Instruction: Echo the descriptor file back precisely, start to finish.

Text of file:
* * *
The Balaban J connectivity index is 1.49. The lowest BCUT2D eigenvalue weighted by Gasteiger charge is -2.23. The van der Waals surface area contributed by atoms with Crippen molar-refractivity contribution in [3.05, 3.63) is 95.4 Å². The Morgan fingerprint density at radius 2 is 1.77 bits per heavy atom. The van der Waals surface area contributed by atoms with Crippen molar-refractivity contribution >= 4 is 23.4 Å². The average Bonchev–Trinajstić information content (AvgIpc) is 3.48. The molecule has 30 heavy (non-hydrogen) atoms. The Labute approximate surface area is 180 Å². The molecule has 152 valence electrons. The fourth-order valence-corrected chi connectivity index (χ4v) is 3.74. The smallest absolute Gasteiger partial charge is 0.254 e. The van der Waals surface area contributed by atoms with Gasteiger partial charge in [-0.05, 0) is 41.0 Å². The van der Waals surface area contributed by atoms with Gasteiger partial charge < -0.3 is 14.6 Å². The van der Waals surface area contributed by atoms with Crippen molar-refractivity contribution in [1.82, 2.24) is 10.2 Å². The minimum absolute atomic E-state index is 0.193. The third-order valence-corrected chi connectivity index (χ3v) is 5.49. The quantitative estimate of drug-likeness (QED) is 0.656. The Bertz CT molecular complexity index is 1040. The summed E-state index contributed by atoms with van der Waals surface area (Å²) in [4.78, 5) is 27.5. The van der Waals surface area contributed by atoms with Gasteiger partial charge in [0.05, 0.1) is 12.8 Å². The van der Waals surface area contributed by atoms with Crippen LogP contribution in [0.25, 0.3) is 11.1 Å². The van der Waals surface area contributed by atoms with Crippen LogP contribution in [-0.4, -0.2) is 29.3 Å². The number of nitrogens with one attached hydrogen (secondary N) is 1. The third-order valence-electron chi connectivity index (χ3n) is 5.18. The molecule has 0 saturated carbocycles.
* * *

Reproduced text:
The Balaban J connectivity index is 1.49. The lowest BCUT2D eigenvalue weighted by Gasteiger charge is -2.23. The van der Waals surface area contributed by atoms with Crippen molar-refractivity contribution in [3.05, 3.63) is 95.4 Å². The Morgan fingerprint density at radius 2 is 1.77 bits per heavy atom. The van der Waals surface area contributed by atoms with Crippen molar-refractivity contribution >= 4 is 23.4 Å². The average Bonchev–Trinajstić information content (AvgIpc) is 3.48. The molecule has 30 heavy (non-hydrogen) atoms. The Labute approximate surface area is 180 Å². The molecule has 152 valence electrons. The fourth-order valence-corrected chi connectivity index (χ4v) is 3.74. The smallest absolute Gasteiger partial charge is 0.254 e. The van der Waals surface area contributed by atoms with Gasteiger partial charge in [-0.05, 0) is 41.0 Å². The van der Waals surface area contributed by atoms with Gasteiger partial charge < -0.3 is 14.6 Å². The van der Waals surface area contributed by atoms with Crippen molar-refractivity contribution in [1.82, 2.24) is 10.2 Å². The minimum absolute atomic E-state index is 0.193. The third-order valence-corrected chi connectivity index (χ3v) is 5.49. The quantitative estimate of drug-likeness (QED) is 0.656. The Bertz CT molecular complexity index is 1040. The summed E-state index contributed by atoms with van der Waals surface area (Å²) in [4.78, 5) is 27.5. The van der Waals surface area contributed by atoms with Gasteiger partial charge in [0.05, 0.1) is 12.8 Å². The van der Waals surface area contributed by atoms with Crippen LogP contribution in [0.25, 0.3) is 11.1 Å². The van der Waals surface area contributed by atoms with Crippen LogP contribution in [-0.4, -0.2) is 29.3 Å². The number of nitrogens with one attached hydrogen (secondary N) is 1. The third-order valence-electron chi connectivity index (χ3n) is 5.18. The molecule has 0 saturated carbocycles.